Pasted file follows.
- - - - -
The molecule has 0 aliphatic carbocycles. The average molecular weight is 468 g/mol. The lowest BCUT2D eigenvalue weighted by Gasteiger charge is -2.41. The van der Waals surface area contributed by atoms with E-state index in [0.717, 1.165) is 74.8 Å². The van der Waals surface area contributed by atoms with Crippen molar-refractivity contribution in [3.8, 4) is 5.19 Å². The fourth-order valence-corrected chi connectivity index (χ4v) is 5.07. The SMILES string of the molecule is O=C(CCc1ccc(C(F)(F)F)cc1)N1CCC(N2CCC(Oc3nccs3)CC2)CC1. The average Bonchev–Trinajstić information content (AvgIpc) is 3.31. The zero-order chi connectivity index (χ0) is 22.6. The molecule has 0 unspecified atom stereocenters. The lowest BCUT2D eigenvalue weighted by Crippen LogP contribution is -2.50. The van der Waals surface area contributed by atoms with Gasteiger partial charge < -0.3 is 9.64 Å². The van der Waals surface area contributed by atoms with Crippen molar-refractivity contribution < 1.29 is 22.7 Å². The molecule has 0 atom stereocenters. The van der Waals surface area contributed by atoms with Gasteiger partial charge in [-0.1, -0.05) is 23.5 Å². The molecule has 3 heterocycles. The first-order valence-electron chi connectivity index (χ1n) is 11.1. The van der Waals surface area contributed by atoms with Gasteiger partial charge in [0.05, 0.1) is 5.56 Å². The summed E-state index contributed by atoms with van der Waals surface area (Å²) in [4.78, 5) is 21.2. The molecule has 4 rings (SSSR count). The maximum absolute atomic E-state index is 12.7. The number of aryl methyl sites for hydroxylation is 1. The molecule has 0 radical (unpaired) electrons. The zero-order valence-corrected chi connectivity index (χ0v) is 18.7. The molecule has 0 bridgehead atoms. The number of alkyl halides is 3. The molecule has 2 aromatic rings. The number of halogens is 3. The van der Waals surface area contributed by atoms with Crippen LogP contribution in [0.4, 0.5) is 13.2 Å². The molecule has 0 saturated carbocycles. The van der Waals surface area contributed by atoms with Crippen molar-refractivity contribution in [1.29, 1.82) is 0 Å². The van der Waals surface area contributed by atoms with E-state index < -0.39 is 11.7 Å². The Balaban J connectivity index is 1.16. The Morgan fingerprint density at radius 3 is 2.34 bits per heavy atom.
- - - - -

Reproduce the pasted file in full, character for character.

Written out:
The molecule has 0 aliphatic carbocycles. The average molecular weight is 468 g/mol. The lowest BCUT2D eigenvalue weighted by Gasteiger charge is -2.41. The van der Waals surface area contributed by atoms with E-state index in [0.717, 1.165) is 74.8 Å². The van der Waals surface area contributed by atoms with Crippen molar-refractivity contribution in [3.8, 4) is 5.19 Å². The fourth-order valence-corrected chi connectivity index (χ4v) is 5.07. The SMILES string of the molecule is O=C(CCc1ccc(C(F)(F)F)cc1)N1CCC(N2CCC(Oc3nccs3)CC2)CC1. The average Bonchev–Trinajstić information content (AvgIpc) is 3.31. The zero-order chi connectivity index (χ0) is 22.6. The molecule has 0 unspecified atom stereocenters. The lowest BCUT2D eigenvalue weighted by Crippen LogP contribution is -2.50. The van der Waals surface area contributed by atoms with Gasteiger partial charge < -0.3 is 9.64 Å². The van der Waals surface area contributed by atoms with Crippen molar-refractivity contribution < 1.29 is 22.7 Å². The molecule has 0 atom stereocenters. The van der Waals surface area contributed by atoms with Gasteiger partial charge in [-0.1, -0.05) is 23.5 Å². The molecule has 3 heterocycles. The first-order valence-electron chi connectivity index (χ1n) is 11.1. The van der Waals surface area contributed by atoms with Gasteiger partial charge in [0.05, 0.1) is 5.56 Å². The summed E-state index contributed by atoms with van der Waals surface area (Å²) in [4.78, 5) is 21.2. The molecule has 4 rings (SSSR count). The maximum absolute atomic E-state index is 12.7. The number of aryl methyl sites for hydroxylation is 1. The molecule has 0 radical (unpaired) electrons. The zero-order valence-corrected chi connectivity index (χ0v) is 18.7. The molecule has 0 bridgehead atoms. The number of alkyl halides is 3. The molecule has 2 aromatic rings. The number of halogens is 3. The van der Waals surface area contributed by atoms with Crippen LogP contribution in [0.4, 0.5) is 13.2 Å². The molecule has 0 saturated carbocycles. The van der Waals surface area contributed by atoms with Crippen molar-refractivity contribution in [1.29, 1.82) is 0 Å². The van der Waals surface area contributed by atoms with E-state index < -0.39 is 11.7 Å². The Balaban J connectivity index is 1.16. The Morgan fingerprint density at radius 3 is 2.34 bits per heavy atom.